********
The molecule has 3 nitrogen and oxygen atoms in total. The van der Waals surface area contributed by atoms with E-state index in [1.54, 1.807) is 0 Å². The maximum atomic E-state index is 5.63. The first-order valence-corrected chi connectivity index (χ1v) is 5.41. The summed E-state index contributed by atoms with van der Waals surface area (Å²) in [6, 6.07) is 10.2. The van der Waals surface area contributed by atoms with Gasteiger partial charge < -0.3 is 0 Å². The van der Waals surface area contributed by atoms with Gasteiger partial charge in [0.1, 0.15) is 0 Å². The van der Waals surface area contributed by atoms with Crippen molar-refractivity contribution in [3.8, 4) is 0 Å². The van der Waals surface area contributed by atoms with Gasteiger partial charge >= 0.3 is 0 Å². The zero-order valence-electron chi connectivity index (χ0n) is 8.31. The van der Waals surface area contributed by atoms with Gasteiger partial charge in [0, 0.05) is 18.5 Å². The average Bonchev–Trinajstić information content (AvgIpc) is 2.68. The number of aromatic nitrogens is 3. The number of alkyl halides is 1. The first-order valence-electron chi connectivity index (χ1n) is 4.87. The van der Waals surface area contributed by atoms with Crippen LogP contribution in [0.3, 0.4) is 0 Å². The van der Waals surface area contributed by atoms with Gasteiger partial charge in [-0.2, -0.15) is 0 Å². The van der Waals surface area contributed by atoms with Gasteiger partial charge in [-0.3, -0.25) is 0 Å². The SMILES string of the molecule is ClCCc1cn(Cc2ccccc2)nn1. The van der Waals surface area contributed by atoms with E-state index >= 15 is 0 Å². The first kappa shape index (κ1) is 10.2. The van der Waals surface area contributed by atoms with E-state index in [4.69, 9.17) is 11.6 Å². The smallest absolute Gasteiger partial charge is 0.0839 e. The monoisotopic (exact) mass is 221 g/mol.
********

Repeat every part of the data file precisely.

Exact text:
The molecule has 3 nitrogen and oxygen atoms in total. The van der Waals surface area contributed by atoms with E-state index in [1.54, 1.807) is 0 Å². The maximum atomic E-state index is 5.63. The first-order valence-corrected chi connectivity index (χ1v) is 5.41. The summed E-state index contributed by atoms with van der Waals surface area (Å²) in [6, 6.07) is 10.2. The van der Waals surface area contributed by atoms with Gasteiger partial charge < -0.3 is 0 Å². The van der Waals surface area contributed by atoms with Gasteiger partial charge in [0.1, 0.15) is 0 Å². The van der Waals surface area contributed by atoms with Crippen molar-refractivity contribution in [3.8, 4) is 0 Å². The van der Waals surface area contributed by atoms with Gasteiger partial charge >= 0.3 is 0 Å². The zero-order valence-electron chi connectivity index (χ0n) is 8.31. The van der Waals surface area contributed by atoms with Gasteiger partial charge in [0, 0.05) is 18.5 Å². The average Bonchev–Trinajstić information content (AvgIpc) is 2.68. The number of aromatic nitrogens is 3. The number of alkyl halides is 1. The first-order valence-electron chi connectivity index (χ1n) is 4.87. The van der Waals surface area contributed by atoms with Crippen LogP contribution in [0.3, 0.4) is 0 Å². The van der Waals surface area contributed by atoms with Gasteiger partial charge in [-0.2, -0.15) is 0 Å². The van der Waals surface area contributed by atoms with Gasteiger partial charge in [-0.3, -0.25) is 0 Å². The SMILES string of the molecule is ClCCc1cn(Cc2ccccc2)nn1. The van der Waals surface area contributed by atoms with E-state index >= 15 is 0 Å². The first kappa shape index (κ1) is 10.2. The van der Waals surface area contributed by atoms with E-state index in [4.69, 9.17) is 11.6 Å². The smallest absolute Gasteiger partial charge is 0.0839 e. The monoisotopic (exact) mass is 221 g/mol.